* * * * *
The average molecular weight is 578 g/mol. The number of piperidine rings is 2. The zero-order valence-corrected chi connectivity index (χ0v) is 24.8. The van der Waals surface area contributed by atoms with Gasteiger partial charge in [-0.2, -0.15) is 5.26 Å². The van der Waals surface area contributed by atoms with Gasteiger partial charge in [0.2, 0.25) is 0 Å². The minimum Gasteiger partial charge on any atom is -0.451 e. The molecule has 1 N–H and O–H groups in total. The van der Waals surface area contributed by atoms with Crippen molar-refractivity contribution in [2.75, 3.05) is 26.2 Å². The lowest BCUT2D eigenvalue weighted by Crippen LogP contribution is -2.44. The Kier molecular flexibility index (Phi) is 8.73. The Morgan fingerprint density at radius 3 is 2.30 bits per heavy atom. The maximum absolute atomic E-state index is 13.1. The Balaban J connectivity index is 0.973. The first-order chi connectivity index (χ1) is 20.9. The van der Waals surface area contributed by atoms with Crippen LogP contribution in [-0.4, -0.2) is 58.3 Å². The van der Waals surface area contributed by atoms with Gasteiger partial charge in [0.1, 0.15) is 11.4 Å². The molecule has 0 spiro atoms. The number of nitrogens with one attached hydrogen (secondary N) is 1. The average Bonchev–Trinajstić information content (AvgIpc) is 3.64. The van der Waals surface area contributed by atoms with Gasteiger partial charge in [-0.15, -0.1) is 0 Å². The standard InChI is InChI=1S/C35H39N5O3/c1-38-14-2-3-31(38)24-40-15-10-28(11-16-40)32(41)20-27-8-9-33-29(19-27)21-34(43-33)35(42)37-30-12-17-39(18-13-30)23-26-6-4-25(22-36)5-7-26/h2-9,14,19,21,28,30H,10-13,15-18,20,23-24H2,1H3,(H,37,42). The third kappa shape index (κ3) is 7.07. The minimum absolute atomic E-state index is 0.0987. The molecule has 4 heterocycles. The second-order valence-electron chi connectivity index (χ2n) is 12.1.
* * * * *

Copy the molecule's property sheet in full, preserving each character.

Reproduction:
The average molecular weight is 578 g/mol. The number of piperidine rings is 2. The zero-order valence-corrected chi connectivity index (χ0v) is 24.8. The van der Waals surface area contributed by atoms with Gasteiger partial charge in [-0.2, -0.15) is 5.26 Å². The van der Waals surface area contributed by atoms with Gasteiger partial charge in [0.2, 0.25) is 0 Å². The minimum Gasteiger partial charge on any atom is -0.451 e. The molecule has 1 N–H and O–H groups in total. The van der Waals surface area contributed by atoms with Crippen molar-refractivity contribution in [2.75, 3.05) is 26.2 Å². The lowest BCUT2D eigenvalue weighted by Crippen LogP contribution is -2.44. The Kier molecular flexibility index (Phi) is 8.73. The Morgan fingerprint density at radius 3 is 2.30 bits per heavy atom. The maximum absolute atomic E-state index is 13.1. The Balaban J connectivity index is 0.973. The first-order chi connectivity index (χ1) is 20.9. The van der Waals surface area contributed by atoms with Crippen LogP contribution in [-0.4, -0.2) is 58.3 Å². The van der Waals surface area contributed by atoms with Gasteiger partial charge in [0.1, 0.15) is 11.4 Å². The molecule has 0 spiro atoms. The number of nitrogens with one attached hydrogen (secondary N) is 1. The average Bonchev–Trinajstić information content (AvgIpc) is 3.64. The van der Waals surface area contributed by atoms with Gasteiger partial charge in [-0.15, -0.1) is 0 Å². The standard InChI is InChI=1S/C35H39N5O3/c1-38-14-2-3-31(38)24-40-15-10-28(11-16-40)32(41)20-27-8-9-33-29(19-27)21-34(43-33)35(42)37-30-12-17-39(18-13-30)23-26-6-4-25(22-36)5-7-26/h2-9,14,19,21,28,30H,10-13,15-18,20,23-24H2,1H3,(H,37,42). The third kappa shape index (κ3) is 7.07. The minimum absolute atomic E-state index is 0.0987. The molecule has 4 heterocycles. The second-order valence-electron chi connectivity index (χ2n) is 12.1.